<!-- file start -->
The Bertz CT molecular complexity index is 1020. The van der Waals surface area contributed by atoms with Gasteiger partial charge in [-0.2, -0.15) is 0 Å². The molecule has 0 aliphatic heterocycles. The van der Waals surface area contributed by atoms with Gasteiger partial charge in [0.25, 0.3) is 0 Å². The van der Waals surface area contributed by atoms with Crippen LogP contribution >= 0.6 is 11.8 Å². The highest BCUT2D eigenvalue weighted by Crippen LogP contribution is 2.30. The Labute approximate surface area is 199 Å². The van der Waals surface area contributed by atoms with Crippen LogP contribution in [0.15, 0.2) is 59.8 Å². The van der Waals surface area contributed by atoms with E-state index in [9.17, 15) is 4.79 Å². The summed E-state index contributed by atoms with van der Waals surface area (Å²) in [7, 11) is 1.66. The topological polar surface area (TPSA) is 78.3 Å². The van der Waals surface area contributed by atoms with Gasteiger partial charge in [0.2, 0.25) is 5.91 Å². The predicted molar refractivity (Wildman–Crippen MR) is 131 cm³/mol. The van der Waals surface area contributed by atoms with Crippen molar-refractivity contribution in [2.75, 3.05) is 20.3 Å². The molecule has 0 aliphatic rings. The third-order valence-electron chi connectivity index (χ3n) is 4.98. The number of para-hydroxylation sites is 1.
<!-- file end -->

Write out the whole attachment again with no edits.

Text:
The Bertz CT molecular complexity index is 1020. The van der Waals surface area contributed by atoms with Gasteiger partial charge in [-0.2, -0.15) is 0 Å². The molecule has 0 aliphatic heterocycles. The van der Waals surface area contributed by atoms with Gasteiger partial charge in [0.25, 0.3) is 0 Å². The van der Waals surface area contributed by atoms with Crippen LogP contribution >= 0.6 is 11.8 Å². The highest BCUT2D eigenvalue weighted by Crippen LogP contribution is 2.30. The Labute approximate surface area is 199 Å². The van der Waals surface area contributed by atoms with Crippen LogP contribution in [0.15, 0.2) is 59.8 Å². The van der Waals surface area contributed by atoms with E-state index in [9.17, 15) is 4.79 Å². The summed E-state index contributed by atoms with van der Waals surface area (Å²) in [7, 11) is 1.66. The topological polar surface area (TPSA) is 78.3 Å². The van der Waals surface area contributed by atoms with Gasteiger partial charge in [0.2, 0.25) is 5.91 Å². The predicted molar refractivity (Wildman–Crippen MR) is 131 cm³/mol. The van der Waals surface area contributed by atoms with Crippen molar-refractivity contribution in [2.75, 3.05) is 20.3 Å². The molecule has 0 aliphatic rings. The third-order valence-electron chi connectivity index (χ3n) is 4.98. The number of para-hydroxylation sites is 1.